There used to be this old tagline that I hated seeing where you'd get all these ignorant "only at the U!" type comments anytime anything that seemed like a problem at the university came up.... except that's not the case.
 

BeerFueledFF

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I have a feeling your young co-workers were never the type to go to sporting events if they describe them as "boring." Just a guess. But agreed there is an issue that spans all live entertainment.

Go Gophers!!
Agreed, and it is likely they have just never gotten into sports. If they cared to, they'd likely enjoy it if they like esports, but some folks just prefer not watching sports which is fine.

The bigger issues are definitely related to cost, time commitment, ease of access and other such issues which add to the annoyance and cost factors of attending live events.
 

Schnauzer

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It is easier and easier to watch the games on TV (better equipment, clear picture, bigger screens, agreeable kickoff times, complimentary internet information, massively long breaks to get food, etc. etc.)

Meanwhile, it is harder and harder to enjoy a game in person (increased security hassles, game times not announced until a week ahead of time, uncomfortable required time outs with the red hat guy, sky high ticket prices, High concession prices for low quality food, limited replay info in stadium, poor wifi in many stadiums, inconvenient game times, etc. etc.)

With all this happening at the same time, there are questions why attendance is declining nationwide?
 

MplsGopher

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Football is a hard game to get into, or just watch for the enjoyment of the game itself, if you're not invested in one of the teams playing. A lot of stop and start to the action, lot of confusing rules.

Also think for some colleges, the tailgating "scene" is a bigger attraction than the game itself.
 

theTurning

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Too expensive
Too many TV timeouts
Ridiculously difficult to physically get into the venues
Too many other things to do on a fall Saturday
 

Gold Rush

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It is easier and easier to watch the games on TV (better equipment, clear picture, bigger screens, agreeable kickoff times, complimentary internet information, massively long breaks to get food, etc. etc.)

Meanwhile, it is harder and harder to enjoy a game in person (increased security hassles, game times not announced until a week ahead of time, uncomfortable required time outs with the red hat guy, sky high ticket prices, High concession prices for low quality food, limited replay info in stadium, poor wifi in many stadiums, inconvenient game times, etc. etc.)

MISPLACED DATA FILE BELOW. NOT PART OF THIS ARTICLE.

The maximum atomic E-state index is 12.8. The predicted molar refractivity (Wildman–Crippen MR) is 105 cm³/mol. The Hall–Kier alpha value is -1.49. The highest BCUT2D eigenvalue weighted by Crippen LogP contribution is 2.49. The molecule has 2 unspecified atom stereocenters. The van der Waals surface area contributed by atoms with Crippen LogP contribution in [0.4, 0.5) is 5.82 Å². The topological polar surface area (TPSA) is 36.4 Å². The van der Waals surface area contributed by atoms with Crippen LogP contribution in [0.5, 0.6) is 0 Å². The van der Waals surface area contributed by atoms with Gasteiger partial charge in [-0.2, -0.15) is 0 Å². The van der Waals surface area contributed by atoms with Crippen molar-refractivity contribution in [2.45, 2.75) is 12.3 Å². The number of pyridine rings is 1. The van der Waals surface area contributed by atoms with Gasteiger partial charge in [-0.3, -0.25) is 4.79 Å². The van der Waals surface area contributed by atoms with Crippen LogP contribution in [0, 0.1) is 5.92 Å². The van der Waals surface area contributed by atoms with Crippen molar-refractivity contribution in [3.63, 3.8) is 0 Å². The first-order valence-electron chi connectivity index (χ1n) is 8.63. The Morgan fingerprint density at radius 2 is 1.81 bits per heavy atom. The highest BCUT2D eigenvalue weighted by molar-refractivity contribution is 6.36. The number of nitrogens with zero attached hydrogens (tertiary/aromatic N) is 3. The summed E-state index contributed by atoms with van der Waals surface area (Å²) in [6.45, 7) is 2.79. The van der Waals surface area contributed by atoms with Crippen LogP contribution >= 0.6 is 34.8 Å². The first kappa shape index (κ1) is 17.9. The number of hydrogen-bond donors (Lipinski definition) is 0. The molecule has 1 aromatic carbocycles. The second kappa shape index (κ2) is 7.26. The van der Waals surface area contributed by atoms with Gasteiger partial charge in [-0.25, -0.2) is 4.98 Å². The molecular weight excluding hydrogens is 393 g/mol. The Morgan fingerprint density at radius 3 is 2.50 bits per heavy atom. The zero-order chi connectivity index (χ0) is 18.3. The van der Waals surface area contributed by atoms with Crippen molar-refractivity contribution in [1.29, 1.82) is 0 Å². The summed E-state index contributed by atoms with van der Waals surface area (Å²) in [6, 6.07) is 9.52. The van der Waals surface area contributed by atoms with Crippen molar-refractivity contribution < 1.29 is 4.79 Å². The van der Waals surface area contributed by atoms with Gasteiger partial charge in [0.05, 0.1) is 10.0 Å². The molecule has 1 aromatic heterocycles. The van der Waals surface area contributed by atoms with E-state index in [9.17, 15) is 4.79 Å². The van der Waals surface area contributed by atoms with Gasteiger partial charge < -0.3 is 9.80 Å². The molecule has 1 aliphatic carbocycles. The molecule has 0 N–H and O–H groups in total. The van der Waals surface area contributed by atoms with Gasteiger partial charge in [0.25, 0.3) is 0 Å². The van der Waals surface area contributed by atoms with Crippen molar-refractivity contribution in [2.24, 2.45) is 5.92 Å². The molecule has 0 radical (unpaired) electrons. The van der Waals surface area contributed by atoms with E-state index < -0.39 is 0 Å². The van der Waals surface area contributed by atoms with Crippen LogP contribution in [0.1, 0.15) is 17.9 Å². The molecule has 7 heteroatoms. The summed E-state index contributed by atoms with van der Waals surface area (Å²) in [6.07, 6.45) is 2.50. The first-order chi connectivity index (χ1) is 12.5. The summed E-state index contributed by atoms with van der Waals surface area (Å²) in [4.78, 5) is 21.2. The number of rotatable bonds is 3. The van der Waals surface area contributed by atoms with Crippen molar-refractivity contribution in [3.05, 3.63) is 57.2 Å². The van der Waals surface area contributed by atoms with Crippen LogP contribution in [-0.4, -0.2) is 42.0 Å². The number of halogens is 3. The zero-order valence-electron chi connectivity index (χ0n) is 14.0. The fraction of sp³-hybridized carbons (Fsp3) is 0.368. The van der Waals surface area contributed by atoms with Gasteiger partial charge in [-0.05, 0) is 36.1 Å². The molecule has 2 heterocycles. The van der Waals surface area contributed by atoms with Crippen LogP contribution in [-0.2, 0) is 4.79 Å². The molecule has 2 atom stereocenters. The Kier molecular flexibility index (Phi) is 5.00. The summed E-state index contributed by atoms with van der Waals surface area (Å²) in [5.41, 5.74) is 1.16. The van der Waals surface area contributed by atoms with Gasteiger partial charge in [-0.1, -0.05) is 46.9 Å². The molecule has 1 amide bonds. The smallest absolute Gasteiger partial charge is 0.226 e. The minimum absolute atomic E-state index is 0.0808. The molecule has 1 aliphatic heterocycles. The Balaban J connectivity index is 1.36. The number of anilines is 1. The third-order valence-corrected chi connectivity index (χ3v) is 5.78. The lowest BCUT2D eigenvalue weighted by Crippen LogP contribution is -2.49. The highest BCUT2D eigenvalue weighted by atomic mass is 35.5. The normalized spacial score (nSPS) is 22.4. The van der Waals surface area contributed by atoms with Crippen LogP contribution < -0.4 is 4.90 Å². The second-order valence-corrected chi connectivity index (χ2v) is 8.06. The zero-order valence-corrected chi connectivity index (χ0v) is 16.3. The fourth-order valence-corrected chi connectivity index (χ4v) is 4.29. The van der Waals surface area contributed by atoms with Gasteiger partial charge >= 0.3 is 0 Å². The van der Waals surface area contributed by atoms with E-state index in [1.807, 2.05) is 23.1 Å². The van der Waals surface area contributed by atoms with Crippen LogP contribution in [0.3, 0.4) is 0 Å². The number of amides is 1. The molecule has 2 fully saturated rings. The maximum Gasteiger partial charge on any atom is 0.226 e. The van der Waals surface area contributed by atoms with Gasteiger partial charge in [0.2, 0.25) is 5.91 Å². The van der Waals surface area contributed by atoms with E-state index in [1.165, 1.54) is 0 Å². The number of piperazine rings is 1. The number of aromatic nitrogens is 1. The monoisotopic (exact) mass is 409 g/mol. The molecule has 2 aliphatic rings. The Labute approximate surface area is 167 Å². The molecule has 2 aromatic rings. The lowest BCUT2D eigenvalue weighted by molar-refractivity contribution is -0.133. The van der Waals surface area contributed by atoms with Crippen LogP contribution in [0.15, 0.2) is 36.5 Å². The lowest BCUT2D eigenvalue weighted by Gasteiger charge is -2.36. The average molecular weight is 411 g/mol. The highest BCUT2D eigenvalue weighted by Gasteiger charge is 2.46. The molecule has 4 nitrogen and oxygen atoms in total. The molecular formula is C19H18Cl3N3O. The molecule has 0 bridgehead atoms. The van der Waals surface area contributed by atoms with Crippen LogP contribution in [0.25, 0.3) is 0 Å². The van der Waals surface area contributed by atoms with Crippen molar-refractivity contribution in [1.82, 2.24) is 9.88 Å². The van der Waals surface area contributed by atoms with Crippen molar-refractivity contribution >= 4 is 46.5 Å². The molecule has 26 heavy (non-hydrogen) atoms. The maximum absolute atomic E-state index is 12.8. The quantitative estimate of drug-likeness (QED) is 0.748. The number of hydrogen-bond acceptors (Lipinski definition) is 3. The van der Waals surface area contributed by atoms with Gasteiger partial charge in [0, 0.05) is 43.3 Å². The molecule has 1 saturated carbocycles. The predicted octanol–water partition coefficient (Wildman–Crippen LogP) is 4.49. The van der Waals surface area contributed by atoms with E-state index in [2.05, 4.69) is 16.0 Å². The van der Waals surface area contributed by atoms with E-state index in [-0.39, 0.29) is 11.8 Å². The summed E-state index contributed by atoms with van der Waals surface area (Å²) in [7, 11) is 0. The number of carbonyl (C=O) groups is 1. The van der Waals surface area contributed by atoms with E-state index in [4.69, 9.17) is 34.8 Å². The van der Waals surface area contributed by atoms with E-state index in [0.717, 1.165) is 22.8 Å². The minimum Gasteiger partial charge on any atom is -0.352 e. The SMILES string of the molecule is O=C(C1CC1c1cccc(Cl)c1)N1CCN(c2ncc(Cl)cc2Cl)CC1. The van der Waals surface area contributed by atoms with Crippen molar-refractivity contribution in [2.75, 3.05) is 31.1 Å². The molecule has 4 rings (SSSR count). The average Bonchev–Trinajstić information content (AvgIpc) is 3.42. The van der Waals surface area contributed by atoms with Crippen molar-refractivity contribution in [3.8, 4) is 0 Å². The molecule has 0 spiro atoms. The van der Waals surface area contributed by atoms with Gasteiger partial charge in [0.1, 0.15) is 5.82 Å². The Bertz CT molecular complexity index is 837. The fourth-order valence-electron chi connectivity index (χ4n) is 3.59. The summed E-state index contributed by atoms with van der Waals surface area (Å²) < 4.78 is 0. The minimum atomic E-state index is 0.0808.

With all this happening at the same time, there are questions why attendance is declining nationwide?
You just nailed it - couldn't have said it any better. What also might be interesting though is to see what the numbers are for TV as well as the numbers at all the sports bars. The Gophers started out fairly quietly, but the numbers must have been off the charts down the stretch. This means there was a massive growth of people watching the games as the team won some big games and were relevant up to the end. There are still a lot of people (and I would say that is a growing number!) watching the games, they are just watching them at different venues. This still bodes well for the maroon and gold as there was a substantial increase in fans watching the games this year compared to years past. The next thing you should see is an increase in tickets sold as well as an increase in merchandising as this fan increase continues.
 

salzie

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Sounds like empty student sections aren't just a Gopher thing.

I've been to Wisconsin games. Student section is 1/2 full @ kickoff, pretty close to full by half time, they chant out Eat Shit Fuck you a few times, and after the Jump around starts emptying


NDSU I believe tickets are free for students and they don't fill up, they actually shrunk their student section
 

salzie

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Too expensive
Too many TV timeouts
Ridiculously difficult to physically get into the venues
Too many other things to do on a fall Saturday
I know for me, joy of going to game outweighs all that. Granted, I buy my tickets in no donation cheap seats, but I find it a bargain
 

Winnipegopher

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Attendance is dropping in almost all sports. Gameday experience has gotten too expensive and the tv viewing experience has gotten very good. I think we will see a plateau or even a drop in ticket prices over the next few years.
 

MplsGopher

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Attendance is dropping in almost all sports. Gameday experience has gotten too expensive and the tv viewing experience has gotten very good. I think we will see a plateau or even a drop in ticket prices over the next few years.
As long as TV keeps paying dearly for the golden goose that is keeping the live TV business alive (live sports), I can live with this arrangement.

About the only thing worth tuning in. Live TV is just a horrible experience to watch anything else. Nothing but commercials every damn 10 minutes.
 

highwayman

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TV, clear and simple. Until 25 years ago you were lucky if the Gophers were on twice a season. Only a few years ago were all games finally available.